January 15, 2016
By Gloria Pazmino and Dana Rubenstein
The city is considering using taxpayer dollars to renovate stables in Central Park as part of a deal to severely downsize the horse carriage industry and keep it confined to the landmarked greensward, according to several sources.
The offer came as part of a series of ongoing negotiations among the city, the City Council and the horse carriage drivers’ union, in an effort to help Mayor Bill de Blasio fulfill his campaign promise to abolish the horse-carriage trade.
Several sources confirmed to POLITICO New York the final language on the deal still is being negotiated, but that the city is considering financing the renovation of a building in the park now used by the parks department.
The prospect that the city would renovate a public building in a public park and then turn it over to a private entity strikes some park advocates as potentially problematic, particularly since the city declined to say if the horse stables would be available for public use.
Nor would the city say if the horse stables would pay rent to the city, like a park concession typically does.
“We hope that the administration will look at all of the issues before making a decision,” said Tupper Thomas, the executive director of New Yorkers for Parks. “If it’s actually true that the city would spend tax dollars on restoring a building in Central Park for a private entity, it brings up a lot of difficult issues and may set a precedent that is not a good one.”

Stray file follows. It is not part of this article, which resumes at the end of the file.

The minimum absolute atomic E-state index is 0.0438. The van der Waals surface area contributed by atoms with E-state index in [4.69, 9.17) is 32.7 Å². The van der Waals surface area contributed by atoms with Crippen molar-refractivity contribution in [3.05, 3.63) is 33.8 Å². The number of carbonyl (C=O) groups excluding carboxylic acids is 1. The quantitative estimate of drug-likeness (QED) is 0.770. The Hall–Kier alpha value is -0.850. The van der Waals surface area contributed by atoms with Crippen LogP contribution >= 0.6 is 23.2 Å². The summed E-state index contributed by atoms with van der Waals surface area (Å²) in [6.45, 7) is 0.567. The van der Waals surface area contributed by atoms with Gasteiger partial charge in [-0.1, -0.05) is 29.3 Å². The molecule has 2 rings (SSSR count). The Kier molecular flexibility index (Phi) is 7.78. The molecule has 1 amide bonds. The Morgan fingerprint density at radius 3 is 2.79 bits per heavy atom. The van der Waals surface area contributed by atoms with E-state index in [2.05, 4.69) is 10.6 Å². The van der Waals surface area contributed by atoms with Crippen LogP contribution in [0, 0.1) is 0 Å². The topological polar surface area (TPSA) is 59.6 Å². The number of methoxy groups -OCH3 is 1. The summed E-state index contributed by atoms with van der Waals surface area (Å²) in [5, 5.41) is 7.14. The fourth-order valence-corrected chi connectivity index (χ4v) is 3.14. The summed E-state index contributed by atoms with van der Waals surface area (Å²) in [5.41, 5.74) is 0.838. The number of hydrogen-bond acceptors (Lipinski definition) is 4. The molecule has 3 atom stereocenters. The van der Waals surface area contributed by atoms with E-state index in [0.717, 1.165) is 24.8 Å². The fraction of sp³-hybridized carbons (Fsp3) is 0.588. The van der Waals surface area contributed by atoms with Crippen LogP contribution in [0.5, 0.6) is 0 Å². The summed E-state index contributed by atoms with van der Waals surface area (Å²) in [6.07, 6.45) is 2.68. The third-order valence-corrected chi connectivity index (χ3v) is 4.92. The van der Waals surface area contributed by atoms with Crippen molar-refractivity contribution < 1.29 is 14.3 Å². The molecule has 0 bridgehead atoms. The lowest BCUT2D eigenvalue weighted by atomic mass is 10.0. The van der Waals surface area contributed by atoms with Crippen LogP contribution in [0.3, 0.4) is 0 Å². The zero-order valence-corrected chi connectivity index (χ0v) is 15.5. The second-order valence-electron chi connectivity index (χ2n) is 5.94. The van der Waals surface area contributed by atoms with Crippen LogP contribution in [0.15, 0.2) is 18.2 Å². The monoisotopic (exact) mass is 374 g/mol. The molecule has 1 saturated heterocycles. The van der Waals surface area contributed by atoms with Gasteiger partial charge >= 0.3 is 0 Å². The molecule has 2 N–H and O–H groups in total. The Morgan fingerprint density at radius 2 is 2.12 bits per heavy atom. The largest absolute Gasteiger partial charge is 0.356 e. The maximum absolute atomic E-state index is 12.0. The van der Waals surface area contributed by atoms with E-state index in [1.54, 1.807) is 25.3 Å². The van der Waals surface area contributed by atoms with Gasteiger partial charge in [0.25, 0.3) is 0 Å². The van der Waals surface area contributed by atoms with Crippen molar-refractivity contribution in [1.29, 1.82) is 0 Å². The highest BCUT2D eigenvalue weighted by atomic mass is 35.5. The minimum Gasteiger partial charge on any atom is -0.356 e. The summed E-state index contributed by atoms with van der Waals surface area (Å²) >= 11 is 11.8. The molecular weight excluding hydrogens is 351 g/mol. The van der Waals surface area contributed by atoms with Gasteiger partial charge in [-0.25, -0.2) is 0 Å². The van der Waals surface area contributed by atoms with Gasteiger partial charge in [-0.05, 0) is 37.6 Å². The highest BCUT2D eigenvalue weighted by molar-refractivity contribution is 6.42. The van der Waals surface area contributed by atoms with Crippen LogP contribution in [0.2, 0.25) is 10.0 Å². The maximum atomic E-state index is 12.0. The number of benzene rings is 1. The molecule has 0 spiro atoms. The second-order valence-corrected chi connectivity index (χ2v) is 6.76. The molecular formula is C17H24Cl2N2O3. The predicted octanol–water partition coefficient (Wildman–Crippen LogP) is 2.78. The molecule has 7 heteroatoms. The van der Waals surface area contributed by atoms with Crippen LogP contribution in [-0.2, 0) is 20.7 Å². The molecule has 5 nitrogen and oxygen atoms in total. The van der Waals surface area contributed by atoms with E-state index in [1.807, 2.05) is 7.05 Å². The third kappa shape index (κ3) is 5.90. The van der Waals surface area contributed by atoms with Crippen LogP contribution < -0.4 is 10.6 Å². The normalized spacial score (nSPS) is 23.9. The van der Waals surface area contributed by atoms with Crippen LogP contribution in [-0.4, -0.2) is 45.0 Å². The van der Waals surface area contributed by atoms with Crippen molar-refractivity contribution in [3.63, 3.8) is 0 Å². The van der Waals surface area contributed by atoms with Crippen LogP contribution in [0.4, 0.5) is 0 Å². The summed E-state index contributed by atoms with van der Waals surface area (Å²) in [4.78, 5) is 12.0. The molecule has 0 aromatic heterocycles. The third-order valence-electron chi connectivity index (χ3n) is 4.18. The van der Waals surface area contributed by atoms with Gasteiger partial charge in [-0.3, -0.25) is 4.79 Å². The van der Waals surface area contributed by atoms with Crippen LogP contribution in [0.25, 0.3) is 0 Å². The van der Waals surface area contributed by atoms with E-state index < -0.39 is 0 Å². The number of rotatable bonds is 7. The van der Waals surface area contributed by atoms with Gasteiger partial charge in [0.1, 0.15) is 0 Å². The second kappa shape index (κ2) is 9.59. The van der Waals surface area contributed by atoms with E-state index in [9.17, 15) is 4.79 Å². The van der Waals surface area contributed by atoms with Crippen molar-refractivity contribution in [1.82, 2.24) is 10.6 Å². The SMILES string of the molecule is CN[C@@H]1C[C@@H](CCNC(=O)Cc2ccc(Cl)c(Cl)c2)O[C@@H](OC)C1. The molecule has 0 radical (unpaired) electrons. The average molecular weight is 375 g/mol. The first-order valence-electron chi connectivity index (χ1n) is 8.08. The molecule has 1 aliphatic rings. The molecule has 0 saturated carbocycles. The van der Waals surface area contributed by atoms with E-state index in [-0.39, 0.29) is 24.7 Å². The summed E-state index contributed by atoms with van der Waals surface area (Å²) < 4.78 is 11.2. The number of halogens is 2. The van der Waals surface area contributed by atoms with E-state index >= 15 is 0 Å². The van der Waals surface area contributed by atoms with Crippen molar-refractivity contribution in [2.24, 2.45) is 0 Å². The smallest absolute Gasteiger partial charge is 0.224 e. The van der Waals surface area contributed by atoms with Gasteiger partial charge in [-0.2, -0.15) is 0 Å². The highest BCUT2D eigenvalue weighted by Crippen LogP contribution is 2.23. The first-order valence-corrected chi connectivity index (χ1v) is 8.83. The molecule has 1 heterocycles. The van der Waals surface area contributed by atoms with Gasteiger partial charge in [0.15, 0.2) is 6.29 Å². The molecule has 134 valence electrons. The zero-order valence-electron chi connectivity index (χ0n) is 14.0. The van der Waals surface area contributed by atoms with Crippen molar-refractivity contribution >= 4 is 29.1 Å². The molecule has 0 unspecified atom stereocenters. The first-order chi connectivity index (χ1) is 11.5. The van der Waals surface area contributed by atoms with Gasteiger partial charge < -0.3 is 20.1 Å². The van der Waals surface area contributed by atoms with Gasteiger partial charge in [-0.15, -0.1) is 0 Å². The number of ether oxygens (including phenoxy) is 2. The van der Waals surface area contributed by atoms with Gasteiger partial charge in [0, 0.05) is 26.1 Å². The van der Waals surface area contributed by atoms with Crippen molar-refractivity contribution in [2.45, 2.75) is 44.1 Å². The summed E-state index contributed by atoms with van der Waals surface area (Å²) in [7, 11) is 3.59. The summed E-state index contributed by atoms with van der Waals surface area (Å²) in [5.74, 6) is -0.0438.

The mayor told reporters on Friday morning that talks were ongoing and that an announcement would be made when the agreement is final.
“It’s an ongoing discussion like so many other things between the executive branch and the legislative branch,” de Blasio said.
For now, the parties have agreed to decrease the number of horses from 220 to 75, with a remainder of 20 horses living off-site. The horses will be moved from their current stables on the West Side to a building near the Central Park 86th Street Transverse that’s now used by the city.
The deal also includes several stipulations to give the horses more comfortable quarters, which would require the extensive renovations in order to build stalls of at least 100 square feet each.
Any renovations in the landmarked park are also expected to require a substantial public review process.
A spokesperson for de Blasio declined to comment.